“Thant’s alright, kid,” the man replied.
My head jerked upright, meeting the strange teal eyes that had been stuck in my head for months. “Lark?” I asked, mouth opening before my brain caught on.
Wide eyed, that sensual mouth opened immediately only to bite off the expletive. “Holy… Hi, kid. How’s your blond?”
“Never mind Will. Come with me and get Gabe off my back,” I returned.
A thick dark brow arched.
“If you come watch a movie with me, I’ll explain,” I bargained, not willing to let him slip away when he’d haunted my dreams for over a year.
“What movie?” His tone was suspicious, but he was softening toward me, which was probably a good sign.
I smiled, hoping the smile my brother insisted was charming would help me out. “The new Marvel movie. Don’t even need to know the plot; just enjoy the eye candy in spandex with me.” I offered him a hand.
His jacket was the same army ilk as his boots and I wondered if they were the punk knock-offs that had been popular half a decade before or the real thing. His hand looked huge next to mine and it should have worried me: the man was built well, thick muscular limbs and honed torso on a tall body. I’d barely made 5’6” and I’d always been a skinny nerd. Yet there was something about this rough-looking man that put me at ease in a way I hadn’t realized I needed.
When he took my hand, it was dwarfed in his but his hold was gentle. “Alright, kid,” he consented.
“Evan,” I corrected lightly, leading him toward the theater I preferred.
“That’s my name: Evan Jacobi. Nice to meet you.”
“Evan,” he returned finally, as if he were trying hard to commit the name to his memory. “I’m Lark Phelps.”
“I did kind of wonder if that was a first or last name last time.” I offered him a soft smile. “Nice to formally meet you, Lark.”
His hair curled lushly in the que at the base of his neck, baring the cleanshaven jaw for my perusal. I found it charming that he held my hand so gently. My brother would have found it insulting, I’m sure, but the tenderness and caution were almost like a form of respect.
He inclined his head to acknowledge the words, footsteps falling in with mine easily. “Who’s Gabe?” he inquired after a long moment.
“My brother. You met him, that night at the bar. He’s the bartender.” I smiled. “Usually, he thinks he’s our parents instead, always worried about whether I’m eating or socializing or something.”
He nodded slowly. “At least he cares, right?”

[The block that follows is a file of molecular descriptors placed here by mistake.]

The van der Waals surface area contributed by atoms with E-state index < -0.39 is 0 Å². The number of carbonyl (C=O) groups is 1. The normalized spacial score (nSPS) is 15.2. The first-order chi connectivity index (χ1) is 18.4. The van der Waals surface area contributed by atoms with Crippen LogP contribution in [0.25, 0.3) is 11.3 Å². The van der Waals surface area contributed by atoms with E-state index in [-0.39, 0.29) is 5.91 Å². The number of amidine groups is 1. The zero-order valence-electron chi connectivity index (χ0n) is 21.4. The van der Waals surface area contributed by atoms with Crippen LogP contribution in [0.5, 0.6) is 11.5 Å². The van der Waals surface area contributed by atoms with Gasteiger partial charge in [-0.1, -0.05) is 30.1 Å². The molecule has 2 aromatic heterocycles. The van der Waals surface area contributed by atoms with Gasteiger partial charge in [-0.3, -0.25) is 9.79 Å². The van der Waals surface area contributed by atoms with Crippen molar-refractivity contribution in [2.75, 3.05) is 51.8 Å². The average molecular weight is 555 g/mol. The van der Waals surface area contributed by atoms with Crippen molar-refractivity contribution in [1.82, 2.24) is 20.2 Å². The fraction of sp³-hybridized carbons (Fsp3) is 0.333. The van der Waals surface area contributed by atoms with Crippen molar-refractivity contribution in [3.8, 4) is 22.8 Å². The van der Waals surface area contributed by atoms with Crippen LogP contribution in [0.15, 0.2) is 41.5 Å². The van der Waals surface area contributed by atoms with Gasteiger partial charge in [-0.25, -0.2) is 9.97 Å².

“I sort of need the overbearing touch, sometimes. I don’t… people well?”
“Oh, is that why you apologized to my boots?” he teased, giving my hand a squeeze.
“I suppose I should be grateful. If he hadn’t pushed me, I wouldn’t have been heading this way tonight.” Squeezing his hand in return, my gaze met those lovely dark eyes.
The theater was a nice one, well-furbished but hidden enough that people didn’t swarm to it. Lark and I were the only adults in the theater, hidden in the back row away from the two rows of high school kids that were making out instead of watching the film. I’d already seen it: it was just an excuse for the ‘social interaction’ Gabe demanded of me.
It didn’t take Lark long to figure out that the movie didn’t have my attention. The movie hadn’t even started yet, just bare hints of the previews. “You’ve seen it, haven’t you?” he accused lightly.
Laughing, I wondered if I should kiss the pout off his lips. Ultimately, I erred on the side of caution. “I have, actually. Enjoyed it the first time and needed Gabe off my back, so I decided to watch it again. Then I ran into you. Why, do you follow these movies?”
“Religiously. Couldn’t find the time to watch it when it first came out, though.”
“Then I’ll hush and you can enjoy it, Lark,” I returned, realizing my cheeks already hurt from smiling for so damn long. “And I promise, no spoilers.”
He surprised me with a light pressure, his lips against my brow. “Are you sure?” he asked, his lips moving against my skin.
“Of course I am. I was just going to lie to Gabe and told him I talked to a person. Now it won’t be a lie.” My lips trembled at the touch but I was proud I pushed the words out without a tremor.
His hand slid up to gently squeeze my shoulder and I tried not to read too much into the affection he showed. Gods, but I had been burned plenty before he walked into my life: I knew better than to melt into every touch. Seemed that particular piece of head-knowledge wasn’t serving me well at all today.